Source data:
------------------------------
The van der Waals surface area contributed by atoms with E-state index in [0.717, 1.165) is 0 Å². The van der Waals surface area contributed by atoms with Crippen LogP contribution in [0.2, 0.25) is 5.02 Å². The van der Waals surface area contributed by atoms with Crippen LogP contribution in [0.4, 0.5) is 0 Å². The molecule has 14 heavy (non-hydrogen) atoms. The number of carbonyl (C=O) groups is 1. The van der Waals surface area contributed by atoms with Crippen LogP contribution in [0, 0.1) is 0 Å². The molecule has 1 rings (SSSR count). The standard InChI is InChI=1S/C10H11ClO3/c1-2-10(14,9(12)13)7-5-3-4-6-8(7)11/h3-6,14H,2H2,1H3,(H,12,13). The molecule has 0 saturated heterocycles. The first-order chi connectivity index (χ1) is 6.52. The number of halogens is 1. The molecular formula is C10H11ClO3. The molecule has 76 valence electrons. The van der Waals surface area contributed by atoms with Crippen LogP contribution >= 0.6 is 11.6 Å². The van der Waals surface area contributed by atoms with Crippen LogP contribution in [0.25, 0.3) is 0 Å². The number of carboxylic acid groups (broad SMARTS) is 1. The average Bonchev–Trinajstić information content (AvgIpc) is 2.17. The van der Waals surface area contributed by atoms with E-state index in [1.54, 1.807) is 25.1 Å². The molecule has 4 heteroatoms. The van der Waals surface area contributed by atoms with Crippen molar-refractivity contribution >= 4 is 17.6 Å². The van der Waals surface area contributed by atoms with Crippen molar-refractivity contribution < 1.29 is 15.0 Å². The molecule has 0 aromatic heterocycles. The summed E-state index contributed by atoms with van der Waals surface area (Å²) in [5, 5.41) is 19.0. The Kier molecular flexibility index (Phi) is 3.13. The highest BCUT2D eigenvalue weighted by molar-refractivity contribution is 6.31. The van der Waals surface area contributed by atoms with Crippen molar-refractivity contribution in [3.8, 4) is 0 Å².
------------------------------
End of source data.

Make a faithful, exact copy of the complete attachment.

The van der Waals surface area contributed by atoms with E-state index in [0.717, 1.165) is 0 Å². The van der Waals surface area contributed by atoms with Crippen LogP contribution in [0.2, 0.25) is 5.02 Å². The van der Waals surface area contributed by atoms with Crippen LogP contribution in [0.4, 0.5) is 0 Å². The molecule has 14 heavy (non-hydrogen) atoms. The number of carbonyl (C=O) groups is 1. The van der Waals surface area contributed by atoms with Crippen LogP contribution in [0, 0.1) is 0 Å². The molecule has 1 rings (SSSR count). The standard InChI is InChI=1S/C10H11ClO3/c1-2-10(14,9(12)13)7-5-3-4-6-8(7)11/h3-6,14H,2H2,1H3,(H,12,13). The molecule has 0 saturated heterocycles. The first-order chi connectivity index (χ1) is 6.52. The number of halogens is 1. The molecular formula is C10H11ClO3. The molecule has 76 valence electrons. The van der Waals surface area contributed by atoms with Crippen LogP contribution >= 0.6 is 11.6 Å². The van der Waals surface area contributed by atoms with Crippen LogP contribution in [0.25, 0.3) is 0 Å². The number of carboxylic acid groups (broad SMARTS) is 1. The average Bonchev–Trinajstić information content (AvgIpc) is 2.17. The van der Waals surface area contributed by atoms with E-state index in [1.54, 1.807) is 25.1 Å². The molecule has 4 heteroatoms. The van der Waals surface area contributed by atoms with Crippen molar-refractivity contribution >= 4 is 17.6 Å². The van der Waals surface area contributed by atoms with Crippen molar-refractivity contribution < 1.29 is 15.0 Å². The molecule has 0 aromatic heterocycles. The summed E-state index contributed by atoms with van der Waals surface area (Å²) in [5, 5.41) is 19.0. The Kier molecular flexibility index (Phi) is 3.13. The highest BCUT2D eigenvalue weighted by molar-refractivity contribution is 6.31. The van der Waals surface area contributed by atoms with Crippen molar-refractivity contribution in [3.8, 4) is 0 Å².